LAUSD School Strike

By: Jessie Karn

Photo Credit to

History was made on January 14th, 2019 in Downtown L.A. on Grand Park, people walked for a change in an unfair system.

       The walkout had a lot of light shined on the situation and issues with their educational programs and system in Los Angeles. Many may think the walkout was just for a pay raise but the teachers were asking for a lot more.

      The teachers when they were establishing what they wanted to change, they focused more so on the students’ well-being. The teachers asked for practical changes to be made that most students would feel as those should be no-brainers.

      The teachers were seeking for smaller class sizes so the students would be able to have a better learning environment, one teacher had a picket sign that said “173 students… 1 teacher not okay”. This picket sign can be seen in many pictures from the strike considering how astounding that number is, this was one of the many issues the teachers and students of LAUSD were facing.

       Students at many of the schools in the LAUSD only had a nurse on campus one day of the week, resulting in medical issues being put on the teachers or faculty. The teachers taking on the job of being a school nurse usually do not have much prior experience with one’s state of wellness and had to interrupt their lessons to aid students.

      A pay raise was also on the list of things the teachers wanted to receive a 6.5 percent increase in their wages from their strike, due to the teachers not receiving a fair raise in the past couple years or so. The teachers of the LAUSD were taking on the jobs of being an educator, a nurse, and a counselor because of the lack of faculty working at the school.

      This strike was no average strike considering LAUSD is the second largest school district in the nation with around 480,000 students enrolled.  This strike was for the well-being of those 480,000 students and to establish a sense of fight for a better environment for students to receive their education in.

       The teachers also came out with their own newsletter regarding the whole strike and reasoning behind their strike. To counteract the school district had their point of view on the situation put onto the front of a newspaper.  Usually, this would never be seen from an average school strike but since LA has the second biggest district in the nation it seems expected.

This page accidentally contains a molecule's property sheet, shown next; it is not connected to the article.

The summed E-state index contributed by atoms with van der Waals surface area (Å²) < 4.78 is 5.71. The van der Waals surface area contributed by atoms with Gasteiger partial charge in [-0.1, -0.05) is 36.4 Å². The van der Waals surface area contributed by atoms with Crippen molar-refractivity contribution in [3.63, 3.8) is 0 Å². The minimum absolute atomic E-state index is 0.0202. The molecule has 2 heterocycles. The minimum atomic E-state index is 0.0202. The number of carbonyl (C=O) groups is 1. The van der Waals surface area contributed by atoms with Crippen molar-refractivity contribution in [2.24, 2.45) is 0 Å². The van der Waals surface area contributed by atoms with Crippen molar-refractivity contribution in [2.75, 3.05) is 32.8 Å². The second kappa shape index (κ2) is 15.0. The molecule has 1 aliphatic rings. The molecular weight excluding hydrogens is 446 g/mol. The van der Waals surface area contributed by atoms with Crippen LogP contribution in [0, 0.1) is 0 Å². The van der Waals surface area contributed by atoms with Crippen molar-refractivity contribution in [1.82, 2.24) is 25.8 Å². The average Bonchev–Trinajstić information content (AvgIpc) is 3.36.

The strike ended on January 20th, 2019 and because of how long the strike lasted the school district lost more than $100 million from students not attending school. During that time the district had to hire thousands of substitutes to keep the students in school.

     From the strike they came to these compromises in court,  “6 percent pay raise (3 percent retroactive to last school year and 3 percent for this school year); nurses at every school by fall 2020; 30 community schools with local control by spring 2020; 17 new counselors; and full-time librarians at each middle and high school by fall 2020” (NBC News).

      The teachers achieved their goal of creating an improved learning environment, it was accomplished on January 20th of 2019 through a non-violent strike. This strike has made history for showing that teachers truly care for their students well being and will go to extreme lengths to improve the students learning environment.


“Sucks to be him”: A Renfield Review

    The man, the myth, the legend: Nicolas Cage strolls...

Farewell to Everyone’s Best Bud, Judd

    It was September 1st, 2005 in Mission Viejo when...

Too Cool for School: Mr. Mao to leave MVHS to become stunt double for “The Rock”

     Have you ever noticed how Mr. Meeuwsen eerily resembles...

“Sucks to be him”: A Renfield Review

    The man, the myth, the legend: Nicolas Cage strolls into the room — top hat, cane and all. His pale lips part to reveal...

From Writers to Fighters: The Writers Guild of America puts their “pencils down” for the first Hollywood strike in 15 years

     2007—the year of the first iPhone, the Spice Girls reunion tour, and the infamous finale to the Sopranos. It’s also the year of the...

Farewell to Everyone’s Best Bud, Judd

    It was September 1st, 2005 in Mission Viejo when now-17-year-old Judd Karn came into this world. Being the current Editor-In-Chief for The Diablo Dispatch,...